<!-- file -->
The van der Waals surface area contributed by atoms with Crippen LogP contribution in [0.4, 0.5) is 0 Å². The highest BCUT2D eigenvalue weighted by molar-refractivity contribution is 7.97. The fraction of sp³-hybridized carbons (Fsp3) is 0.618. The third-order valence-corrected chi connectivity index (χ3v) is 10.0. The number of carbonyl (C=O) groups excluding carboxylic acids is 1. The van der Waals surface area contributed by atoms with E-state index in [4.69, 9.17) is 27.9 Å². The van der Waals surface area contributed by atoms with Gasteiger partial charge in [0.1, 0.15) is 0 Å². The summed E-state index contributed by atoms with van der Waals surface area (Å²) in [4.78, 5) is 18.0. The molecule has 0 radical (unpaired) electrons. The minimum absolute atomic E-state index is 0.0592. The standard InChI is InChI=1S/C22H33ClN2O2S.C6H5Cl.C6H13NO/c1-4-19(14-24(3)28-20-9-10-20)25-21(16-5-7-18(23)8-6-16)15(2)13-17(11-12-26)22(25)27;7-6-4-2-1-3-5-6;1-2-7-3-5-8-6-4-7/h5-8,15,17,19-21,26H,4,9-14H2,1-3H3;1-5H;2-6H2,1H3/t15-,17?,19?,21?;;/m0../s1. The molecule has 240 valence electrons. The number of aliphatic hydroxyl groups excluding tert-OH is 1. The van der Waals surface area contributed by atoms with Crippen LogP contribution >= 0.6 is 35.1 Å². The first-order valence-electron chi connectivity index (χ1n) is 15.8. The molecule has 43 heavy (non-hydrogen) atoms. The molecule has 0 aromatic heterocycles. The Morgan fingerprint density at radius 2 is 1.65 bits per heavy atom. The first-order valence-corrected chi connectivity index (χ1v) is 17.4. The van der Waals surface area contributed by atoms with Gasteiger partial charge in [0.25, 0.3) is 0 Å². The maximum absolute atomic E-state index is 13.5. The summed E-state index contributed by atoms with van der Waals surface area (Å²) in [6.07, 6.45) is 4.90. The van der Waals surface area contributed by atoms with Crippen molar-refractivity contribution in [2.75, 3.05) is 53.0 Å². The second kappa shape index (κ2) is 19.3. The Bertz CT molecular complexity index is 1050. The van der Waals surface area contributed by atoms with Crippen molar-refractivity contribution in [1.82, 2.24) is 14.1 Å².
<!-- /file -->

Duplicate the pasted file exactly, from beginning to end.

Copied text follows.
The van der Waals surface area contributed by atoms with Crippen LogP contribution in [0.4, 0.5) is 0 Å². The highest BCUT2D eigenvalue weighted by molar-refractivity contribution is 7.97. The fraction of sp³-hybridized carbons (Fsp3) is 0.618. The third-order valence-corrected chi connectivity index (χ3v) is 10.0. The number of carbonyl (C=O) groups excluding carboxylic acids is 1. The van der Waals surface area contributed by atoms with E-state index in [4.69, 9.17) is 27.9 Å². The van der Waals surface area contributed by atoms with Gasteiger partial charge in [0.1, 0.15) is 0 Å². The summed E-state index contributed by atoms with van der Waals surface area (Å²) in [4.78, 5) is 18.0. The molecule has 0 radical (unpaired) electrons. The minimum absolute atomic E-state index is 0.0592. The standard InChI is InChI=1S/C22H33ClN2O2S.C6H5Cl.C6H13NO/c1-4-19(14-24(3)28-20-9-10-20)25-21(16-5-7-18(23)8-6-16)15(2)13-17(11-12-26)22(25)27;7-6-4-2-1-3-5-6;1-2-7-3-5-8-6-4-7/h5-8,15,17,19-21,26H,4,9-14H2,1-3H3;1-5H;2-6H2,1H3/t15-,17?,19?,21?;;/m0../s1. The molecule has 240 valence electrons. The number of aliphatic hydroxyl groups excluding tert-OH is 1. The van der Waals surface area contributed by atoms with Crippen LogP contribution >= 0.6 is 35.1 Å². The first-order valence-electron chi connectivity index (χ1n) is 15.8. The molecule has 43 heavy (non-hydrogen) atoms. The molecule has 0 aromatic heterocycles. The Morgan fingerprint density at radius 2 is 1.65 bits per heavy atom. The first-order valence-corrected chi connectivity index (χ1v) is 17.4. The van der Waals surface area contributed by atoms with Gasteiger partial charge in [0.25, 0.3) is 0 Å². The maximum absolute atomic E-state index is 13.5. The summed E-state index contributed by atoms with van der Waals surface area (Å²) in [6.07, 6.45) is 4.90. The van der Waals surface area contributed by atoms with Crippen molar-refractivity contribution in [2.75, 3.05) is 53.0 Å². The second kappa shape index (κ2) is 19.3. The Bertz CT molecular complexity index is 1050. The van der Waals surface area contributed by atoms with Crippen molar-refractivity contribution in [1.82, 2.24) is 14.1 Å².